September 5, 2008

I am combing the cow forums. If I am not at the barn, I am home trying to learn more about cows. Today I learned this acronym: CALPC.

Do you know what that means? It means cows are like potato chips. You can't have just one. This is literal. Cows are herd animals. They need each other. This is obvious in terms of production. Where there is milk, there are babies. And I've learned, if you want to milk most of the year you need two cows, one fresh and one pregnant. Which you will realise, being super mathematically quick folks, means two babies a year. No, wait, it means one baby a year. Is that right? Well, math was never my strong suit. But cows make more cows, that has become crystal clear.

Uh oh. I think we need our own farm. I am not kidding. Not one tiny bit. We are however, the opposite of able to buy a farm. We are in debt. I bought the cow to save money.

HAHAHAHAHAHAHAHAHAHA! That's a good one! Save money! hahahahahahah, I'm still laughing...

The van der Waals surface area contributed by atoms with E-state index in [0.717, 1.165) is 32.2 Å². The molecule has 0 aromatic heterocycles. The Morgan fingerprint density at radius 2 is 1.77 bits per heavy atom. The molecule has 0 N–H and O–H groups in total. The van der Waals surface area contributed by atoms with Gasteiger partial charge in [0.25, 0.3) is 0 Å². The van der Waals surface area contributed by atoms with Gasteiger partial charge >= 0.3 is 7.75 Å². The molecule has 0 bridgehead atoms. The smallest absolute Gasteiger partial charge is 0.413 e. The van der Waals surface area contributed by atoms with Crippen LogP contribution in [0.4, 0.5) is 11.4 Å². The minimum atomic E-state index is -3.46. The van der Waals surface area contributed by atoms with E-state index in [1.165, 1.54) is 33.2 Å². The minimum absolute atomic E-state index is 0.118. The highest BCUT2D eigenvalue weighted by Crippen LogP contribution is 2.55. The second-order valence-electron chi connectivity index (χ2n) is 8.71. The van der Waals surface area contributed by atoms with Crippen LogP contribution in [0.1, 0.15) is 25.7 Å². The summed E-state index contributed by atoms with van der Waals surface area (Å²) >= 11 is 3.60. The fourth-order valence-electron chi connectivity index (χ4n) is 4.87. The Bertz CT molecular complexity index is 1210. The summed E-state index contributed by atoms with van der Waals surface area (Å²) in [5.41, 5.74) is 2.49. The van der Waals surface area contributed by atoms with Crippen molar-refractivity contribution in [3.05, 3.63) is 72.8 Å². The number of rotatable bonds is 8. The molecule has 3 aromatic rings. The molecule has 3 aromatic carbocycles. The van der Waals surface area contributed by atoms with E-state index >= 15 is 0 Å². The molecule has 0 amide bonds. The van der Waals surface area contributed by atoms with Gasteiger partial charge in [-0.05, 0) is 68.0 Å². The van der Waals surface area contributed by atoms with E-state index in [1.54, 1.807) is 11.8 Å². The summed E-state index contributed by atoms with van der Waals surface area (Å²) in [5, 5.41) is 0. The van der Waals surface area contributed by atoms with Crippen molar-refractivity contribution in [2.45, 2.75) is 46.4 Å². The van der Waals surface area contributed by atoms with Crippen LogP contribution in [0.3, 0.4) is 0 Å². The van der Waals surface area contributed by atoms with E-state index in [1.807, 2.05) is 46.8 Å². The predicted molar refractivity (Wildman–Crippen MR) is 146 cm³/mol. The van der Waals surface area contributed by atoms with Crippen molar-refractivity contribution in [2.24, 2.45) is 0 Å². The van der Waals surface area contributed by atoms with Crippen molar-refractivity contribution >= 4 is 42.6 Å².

Heather said...

I never knew you needed more than one cow. Is it an emotional thing? Pheromones? It can't be from halted milk production, as I'm pretty sure you can get extra milk from a cow at least as long as they're nursing their own babies, which is something close to a year. Right? Then you keep up the milking after weaning. Right? Well, it's a good thing I'm not the one raising a cow.

It seems you do things much in the same way I do: jump in with both feet, and learn what you need to know along the way. I'm thinking if you had read so much about this *before* you got the cow, you may have reconsidered. But then, look at all you'd have missed out on. ;) A spontaneous life is so much more exciting.

Katherine said...

Jump in over my head and then learn to swim? Yep.

Thinking that milking a cow was kind of like nursing? Yep. That's what I thought. But not so much. You either take the baby the second day or you only milk the cow once a day. There are benefits to either method. But if you want lots of milk, it appears you keep your cow producing babies every year or in tandem with another cow every other year. And then you have babies all over the place. You eat those or you sell them or you raise them. But as with children, I'm told you look up one day and think, "now where did that herd come from again?"

And this is all sinking in right now. One little cow to milk quickly becomes a herd in a pasture. Who knew?